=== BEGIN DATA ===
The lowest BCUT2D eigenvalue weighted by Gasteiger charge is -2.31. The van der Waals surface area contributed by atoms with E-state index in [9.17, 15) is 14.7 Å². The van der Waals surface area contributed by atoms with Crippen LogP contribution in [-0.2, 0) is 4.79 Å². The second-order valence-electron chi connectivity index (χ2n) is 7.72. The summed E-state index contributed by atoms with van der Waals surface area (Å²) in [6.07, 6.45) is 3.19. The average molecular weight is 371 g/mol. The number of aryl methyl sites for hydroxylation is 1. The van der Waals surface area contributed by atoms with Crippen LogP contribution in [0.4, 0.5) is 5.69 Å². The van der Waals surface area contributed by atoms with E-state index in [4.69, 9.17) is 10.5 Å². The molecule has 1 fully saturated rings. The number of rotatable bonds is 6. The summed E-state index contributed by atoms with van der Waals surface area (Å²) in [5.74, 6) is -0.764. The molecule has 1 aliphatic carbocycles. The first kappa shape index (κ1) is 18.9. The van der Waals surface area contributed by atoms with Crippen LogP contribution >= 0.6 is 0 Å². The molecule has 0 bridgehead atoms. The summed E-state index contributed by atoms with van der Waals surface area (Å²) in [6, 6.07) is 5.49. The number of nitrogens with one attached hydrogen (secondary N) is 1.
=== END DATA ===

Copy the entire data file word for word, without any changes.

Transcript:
The lowest BCUT2D eigenvalue weighted by Gasteiger charge is -2.31. The van der Waals surface area contributed by atoms with E-state index in [9.17, 15) is 14.7 Å². The van der Waals surface area contributed by atoms with Crippen LogP contribution in [-0.2, 0) is 4.79 Å². The second-order valence-electron chi connectivity index (χ2n) is 7.72. The summed E-state index contributed by atoms with van der Waals surface area (Å²) in [6.07, 6.45) is 3.19. The average molecular weight is 371 g/mol. The number of aryl methyl sites for hydroxylation is 1. The van der Waals surface area contributed by atoms with Crippen LogP contribution in [0.4, 0.5) is 5.69 Å². The van der Waals surface area contributed by atoms with E-state index in [4.69, 9.17) is 10.5 Å². The molecule has 1 fully saturated rings. The number of rotatable bonds is 6. The summed E-state index contributed by atoms with van der Waals surface area (Å²) in [5.74, 6) is -0.764. The molecule has 1 aliphatic carbocycles. The first kappa shape index (κ1) is 18.9. The van der Waals surface area contributed by atoms with Crippen LogP contribution >= 0.6 is 0 Å². The molecule has 0 bridgehead atoms. The summed E-state index contributed by atoms with van der Waals surface area (Å²) in [6, 6.07) is 5.49. The number of nitrogens with one attached hydrogen (secondary N) is 1.